According to various commentators, Jane draws on her moral compass when choosing between a variety of conventional literary themes- reason, passion, and either marriage without love (entrapment) or love without marriage (longing, want, etc.). Such an analysis, however, judges the actions of the adult Jane without considering the dramatic effects of her childhood, like her time at Gateshead and Lowood. When viewed using our knowledge of modern child psychology, Jane's childhood (ten years at Gateshead without love or parental figures, and eight years at Lowood School with extreme physical austerity and discomfort) would completely remove her from all societal and human norms. The Jane Eyre who emerges from the lifetime of suffering is an odd mixture of pride and insecurity, two traits which would seem to be mutually exclusive. She has a tenacious pessimism concerning her wellbeing in the future, and it is this mentality against which she struggles with throughout the book.
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It is hard to imagine anyone educated enough to understand the English language who would consider Jane’s first ten years as even remotely healthy, mentally speaking. Orphaned at the age of one, Jane was given up to her resentful Aunt Reed, whose husband (Jane's mother's brother) also dies within the year. Jane's life to age ten is one of isolation, violence, and punishment by the various members of the Reed family. Though we as readers do not meet Jane until she is ten, we can deduct from Mrs. Reed's deathbed statements that Jane's situation has been unfortunate, to say the least, since infancy, "I hated it the first time I set my eyes on it, a sickly, whining, pining thing", (Bronte 272) as well as her declaration that her children could never bear to be friendly to Jane. The older Jane, looking back, makes a characteristically self-deprecating excuse for the Reeds' behavior, claiming, "I know that had I been a sanguine, brilliant, careless, exacting, handsome, romping child- though equally dependent and friendless- Mrs. Reed would have endured my presence more complacently" (Bronte 18).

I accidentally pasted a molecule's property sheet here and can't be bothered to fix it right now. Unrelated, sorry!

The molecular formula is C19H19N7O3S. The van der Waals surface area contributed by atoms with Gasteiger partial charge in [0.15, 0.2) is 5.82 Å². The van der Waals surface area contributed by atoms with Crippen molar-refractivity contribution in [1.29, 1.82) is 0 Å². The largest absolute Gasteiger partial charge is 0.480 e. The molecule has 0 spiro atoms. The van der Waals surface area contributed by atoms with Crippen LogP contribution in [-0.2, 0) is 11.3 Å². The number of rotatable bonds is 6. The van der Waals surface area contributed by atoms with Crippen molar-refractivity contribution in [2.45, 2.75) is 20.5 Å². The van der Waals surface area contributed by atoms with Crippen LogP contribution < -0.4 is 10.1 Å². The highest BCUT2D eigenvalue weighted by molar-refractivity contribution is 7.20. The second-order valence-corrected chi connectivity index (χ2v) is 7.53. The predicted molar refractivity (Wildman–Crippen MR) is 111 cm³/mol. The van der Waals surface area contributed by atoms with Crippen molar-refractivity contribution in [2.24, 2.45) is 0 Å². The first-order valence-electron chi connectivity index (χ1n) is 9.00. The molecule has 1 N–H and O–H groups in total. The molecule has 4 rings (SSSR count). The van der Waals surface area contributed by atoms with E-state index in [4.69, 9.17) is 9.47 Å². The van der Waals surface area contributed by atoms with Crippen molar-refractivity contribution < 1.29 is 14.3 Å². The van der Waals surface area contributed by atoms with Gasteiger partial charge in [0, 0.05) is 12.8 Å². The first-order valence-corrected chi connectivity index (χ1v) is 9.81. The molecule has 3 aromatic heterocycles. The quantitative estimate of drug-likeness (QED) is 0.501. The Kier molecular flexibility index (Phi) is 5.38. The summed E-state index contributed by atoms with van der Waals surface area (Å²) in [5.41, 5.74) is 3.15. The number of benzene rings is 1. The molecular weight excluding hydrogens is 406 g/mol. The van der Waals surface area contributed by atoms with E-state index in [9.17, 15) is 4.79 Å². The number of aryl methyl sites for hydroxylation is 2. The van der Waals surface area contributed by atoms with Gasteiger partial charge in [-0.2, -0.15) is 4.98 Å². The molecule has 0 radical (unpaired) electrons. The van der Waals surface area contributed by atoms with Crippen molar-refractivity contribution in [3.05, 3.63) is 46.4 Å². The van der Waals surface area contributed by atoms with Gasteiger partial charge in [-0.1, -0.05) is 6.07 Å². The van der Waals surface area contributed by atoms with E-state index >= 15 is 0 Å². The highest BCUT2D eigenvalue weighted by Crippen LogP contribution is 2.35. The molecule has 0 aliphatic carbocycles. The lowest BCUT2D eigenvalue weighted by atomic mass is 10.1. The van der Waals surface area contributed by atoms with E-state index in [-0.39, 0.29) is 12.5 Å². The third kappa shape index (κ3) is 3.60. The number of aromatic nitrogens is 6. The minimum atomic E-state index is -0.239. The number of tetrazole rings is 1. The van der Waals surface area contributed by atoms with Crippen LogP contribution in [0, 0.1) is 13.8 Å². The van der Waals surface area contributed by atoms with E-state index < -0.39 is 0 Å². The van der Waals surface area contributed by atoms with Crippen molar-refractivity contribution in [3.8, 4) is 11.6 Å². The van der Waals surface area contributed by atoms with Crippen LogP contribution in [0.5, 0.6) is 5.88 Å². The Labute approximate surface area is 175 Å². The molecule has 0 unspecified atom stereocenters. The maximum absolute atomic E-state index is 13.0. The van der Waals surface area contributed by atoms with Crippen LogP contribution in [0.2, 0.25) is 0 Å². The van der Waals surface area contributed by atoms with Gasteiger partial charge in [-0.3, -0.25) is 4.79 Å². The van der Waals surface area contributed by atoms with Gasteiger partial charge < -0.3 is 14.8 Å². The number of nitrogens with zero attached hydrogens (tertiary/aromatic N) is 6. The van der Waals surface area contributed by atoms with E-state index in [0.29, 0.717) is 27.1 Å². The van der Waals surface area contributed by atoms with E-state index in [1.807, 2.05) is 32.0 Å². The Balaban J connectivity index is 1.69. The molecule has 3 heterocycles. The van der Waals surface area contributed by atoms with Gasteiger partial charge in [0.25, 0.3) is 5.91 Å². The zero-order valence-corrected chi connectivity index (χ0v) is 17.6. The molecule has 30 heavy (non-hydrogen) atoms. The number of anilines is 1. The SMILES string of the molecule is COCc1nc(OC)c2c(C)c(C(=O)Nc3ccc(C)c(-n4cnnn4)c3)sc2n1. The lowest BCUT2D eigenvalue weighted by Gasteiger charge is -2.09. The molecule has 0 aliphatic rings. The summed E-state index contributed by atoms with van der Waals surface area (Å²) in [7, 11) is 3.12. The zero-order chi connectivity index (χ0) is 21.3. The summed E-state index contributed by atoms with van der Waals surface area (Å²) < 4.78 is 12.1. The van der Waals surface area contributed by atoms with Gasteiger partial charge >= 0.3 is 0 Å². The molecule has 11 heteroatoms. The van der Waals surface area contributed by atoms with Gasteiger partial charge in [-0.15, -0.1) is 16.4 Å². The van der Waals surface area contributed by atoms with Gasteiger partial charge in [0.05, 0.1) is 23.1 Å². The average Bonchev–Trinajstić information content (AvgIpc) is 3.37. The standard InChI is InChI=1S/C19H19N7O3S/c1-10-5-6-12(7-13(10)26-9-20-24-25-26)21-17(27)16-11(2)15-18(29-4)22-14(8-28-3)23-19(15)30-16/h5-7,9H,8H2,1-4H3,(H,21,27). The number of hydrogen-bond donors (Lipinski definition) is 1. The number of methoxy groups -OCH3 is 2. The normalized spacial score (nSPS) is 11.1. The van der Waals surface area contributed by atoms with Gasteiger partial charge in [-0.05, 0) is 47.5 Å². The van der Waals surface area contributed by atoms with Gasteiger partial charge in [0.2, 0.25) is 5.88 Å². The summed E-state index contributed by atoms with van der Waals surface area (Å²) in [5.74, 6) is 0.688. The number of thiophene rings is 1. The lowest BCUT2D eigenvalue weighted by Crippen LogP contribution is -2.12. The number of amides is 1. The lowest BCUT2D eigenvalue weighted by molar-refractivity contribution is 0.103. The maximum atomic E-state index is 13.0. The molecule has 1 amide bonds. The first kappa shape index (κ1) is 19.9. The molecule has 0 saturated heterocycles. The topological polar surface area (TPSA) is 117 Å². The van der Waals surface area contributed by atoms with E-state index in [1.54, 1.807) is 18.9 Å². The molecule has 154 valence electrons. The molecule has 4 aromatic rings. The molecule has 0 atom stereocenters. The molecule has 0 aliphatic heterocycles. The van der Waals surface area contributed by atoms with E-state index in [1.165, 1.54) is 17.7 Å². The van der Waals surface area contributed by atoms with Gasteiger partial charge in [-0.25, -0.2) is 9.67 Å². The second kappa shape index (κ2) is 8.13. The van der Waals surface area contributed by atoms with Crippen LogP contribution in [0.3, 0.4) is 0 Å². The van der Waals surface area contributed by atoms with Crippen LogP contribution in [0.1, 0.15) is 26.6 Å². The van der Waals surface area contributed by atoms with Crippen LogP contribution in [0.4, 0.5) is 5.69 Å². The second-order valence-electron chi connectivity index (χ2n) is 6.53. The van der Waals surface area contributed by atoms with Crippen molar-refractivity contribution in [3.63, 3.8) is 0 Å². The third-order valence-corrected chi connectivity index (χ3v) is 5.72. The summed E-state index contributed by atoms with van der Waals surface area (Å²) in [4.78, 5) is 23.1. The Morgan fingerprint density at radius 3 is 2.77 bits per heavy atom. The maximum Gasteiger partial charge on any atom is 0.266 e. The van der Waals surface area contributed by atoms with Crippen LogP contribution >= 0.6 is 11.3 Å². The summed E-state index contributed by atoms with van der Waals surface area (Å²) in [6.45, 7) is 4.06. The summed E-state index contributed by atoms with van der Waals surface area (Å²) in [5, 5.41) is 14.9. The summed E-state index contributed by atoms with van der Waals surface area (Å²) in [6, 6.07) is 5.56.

To describe a typical afternoon of Jane Eyre as a child, you would only need two words: isolation and depression. Bullied by her siblings, punished by her “mother”, and banished to the Red Room, a room of complete emptiness, save for what Jane believes to be the ghost of her dead uncle in response to merely defending herself. Speaking medically, the implications of the Red Room run perhaps even deeper than expected, as Jane's emotional reaction provides a clean-cut example of depression. She clearly demonstrates five of the eight identifiable symptoms of adult or child depression defined by the American Psychiatric Association. (DSM-5) First, “markedly diminished interest or pleasure in all, or almost all, activities most of the day, nearly every day (as indicated by either subjective account or observation made by others)”, displayed when she is unable to retain interest in Gullivers Travels, her favorite book . Second, “significant weight loss when not dieting or weight gain (eg, a change of more than 5% of body weight in a month) or decrease or increase in appetite nearly every day”, displayed by her lost appetite after the experience. Third, “insomnia or hypersomnia nearly every day”, displayed quite simply by her insomnia. Fourth, “feelings of worthlessness or excessive or inappropriate guilt”, displayed when she says, “all thought I was wicked, and perhaps I might be so” (Bronte 20). Finally, the linchpin, suicidal thoughts or ideations, displayed when she considers starving herself to death. Among medical professionals, it is agreed that most childhood disorders can be traced to a damaged relationship with a parental figure or a traumatic experience. Mrs. Reed is clearly not an adequate mother figure, and the Red Room must be described as traumatic, if nothing else.